African American women remain underrepresented in positions of senior leadership in the federal government due to many reasons. Even though there are many women who are educated and highly capable of accomplishing remarkable goals in governmental positions, the lack of mechanisms for diversity, equal opportunities, and mentorship creates significant barriers (Scarborough et al., 2019). Besides, researchers identified several barriers that prevent Black women from engaging in federal government leadership (Showunmi, 2021). For example, there are such challenges as the unconscious biases and perceptions of African Americans, the lack of adequate networking and mentoring opportunities, and insufficient training and development assignments. There are narrow methods of recruitment applied to the population, while the perceived widespread inequality among the population in the federal workforce hinders career advancement. Thus, despite the desire of African American women to pursue positions of leadership in the federal workforce, institutional limitations have formed in such a way that very few individuals can.
The theory of the glass ceiling allows for the understanding of the barriers that prevent African American women from attaining leadership positions in the government and other organizations, as it points to the imbalance of power. The lack of power that Black women possess is visible in the intersectionality of their experiences and the fact that they cannot break free from the barriers imposed on them by society (Lantz-Deaton et al., 2018). At this time, the appointment of Kamala Harris as the Vice President of the United States has opened more opportunities for African American women to pursue leadership positions in the federal government. Even though gender and racial representation in leadership are expanding, policymakers are unable to address the institutional barriers that prevent Black women from being included in federal government leadership. The hiring practices put in place do not consider the challenges that potential candidates face when pursuing positions in the federal government, allowing discriminatory practices to persist.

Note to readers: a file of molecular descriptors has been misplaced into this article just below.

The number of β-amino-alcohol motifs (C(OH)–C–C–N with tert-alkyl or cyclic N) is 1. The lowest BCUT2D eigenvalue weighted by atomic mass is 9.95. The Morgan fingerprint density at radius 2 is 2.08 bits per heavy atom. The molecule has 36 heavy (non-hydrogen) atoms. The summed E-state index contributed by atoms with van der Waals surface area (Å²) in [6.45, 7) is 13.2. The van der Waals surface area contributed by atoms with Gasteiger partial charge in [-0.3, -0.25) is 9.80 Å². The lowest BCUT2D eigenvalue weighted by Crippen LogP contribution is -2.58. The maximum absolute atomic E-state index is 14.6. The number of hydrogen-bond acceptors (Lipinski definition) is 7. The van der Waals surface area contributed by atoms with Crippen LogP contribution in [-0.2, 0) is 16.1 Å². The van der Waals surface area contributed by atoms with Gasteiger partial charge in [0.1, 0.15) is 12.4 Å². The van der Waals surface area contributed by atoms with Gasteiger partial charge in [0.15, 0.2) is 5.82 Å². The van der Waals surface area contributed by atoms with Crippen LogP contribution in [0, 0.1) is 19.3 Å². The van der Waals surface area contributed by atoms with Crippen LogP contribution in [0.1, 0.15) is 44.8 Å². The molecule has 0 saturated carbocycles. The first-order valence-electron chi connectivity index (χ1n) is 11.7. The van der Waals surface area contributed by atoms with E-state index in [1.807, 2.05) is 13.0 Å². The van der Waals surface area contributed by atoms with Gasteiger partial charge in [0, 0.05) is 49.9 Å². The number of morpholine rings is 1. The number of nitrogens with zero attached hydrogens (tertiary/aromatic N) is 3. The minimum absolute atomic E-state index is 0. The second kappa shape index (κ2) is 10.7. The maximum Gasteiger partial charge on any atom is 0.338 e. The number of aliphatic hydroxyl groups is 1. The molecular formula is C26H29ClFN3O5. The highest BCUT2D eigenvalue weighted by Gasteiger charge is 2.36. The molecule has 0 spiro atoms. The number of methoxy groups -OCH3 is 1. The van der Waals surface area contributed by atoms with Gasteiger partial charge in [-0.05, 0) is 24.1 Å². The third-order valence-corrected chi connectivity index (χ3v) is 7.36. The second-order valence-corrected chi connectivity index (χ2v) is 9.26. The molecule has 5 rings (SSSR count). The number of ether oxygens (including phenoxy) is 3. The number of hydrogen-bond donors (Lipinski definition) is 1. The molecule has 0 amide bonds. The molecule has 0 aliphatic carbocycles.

Importantly, African American women have been reduced to lower positions in the labor market in the roles of laborers and domestic servants, with the stereotype preventing them from reaching higher positions of leadership. Thus, the systematic discrimination that has persisted for centuries makes it complicated or nearly impossible for Black women to attain federal government positions because they lack connections and are not accepted in the field. It is complex enough for the population to fight inequality based on their race and gender in everyday personal life, and struggling through them in professional life creates unfavorable experiences.
Thus, institutional barriers that African American women face prevent them from attaining positions of leadership in the federal government. While gender and racial representation have expanded over the past two decades, the concerns regarding the lack of opportunities and mentorship remain pertinent. Nevertheless, it is imperative to address the discrimination from the policymaking perspective to eliminate gender bias and reduce the impact of pre-existing socioeconomic disadvantages. Thus, the issue is two-fold; on the one hand, there are barriers pertaining to the lack of power and the presence of sexual and racial discrimination in leadership positions. On the other hand, underlying sociopolitical issues impact the entire population of Black women, and they must be eliminated first to open more opportunities and areas for personal, educational, and psychological attainment.
Lantz-Deaton, C., Tabassum, N., & McIntosh, B. (2018). Through the glass ceiling: Is mentoring the way forward? International Journal of Human Resources Development and Management, 18(3/4), 167-197.
Scarborough, W., Lambouths, D., & Holbrook, A. (2019). Support of workplace diversity policies: The role of race, gender, and beliefs about inequality. Social Science Research, 79, 194-210.
Showunmi, V. (2021). A journey of difference: The voices of women leaders. Frontiers in Education.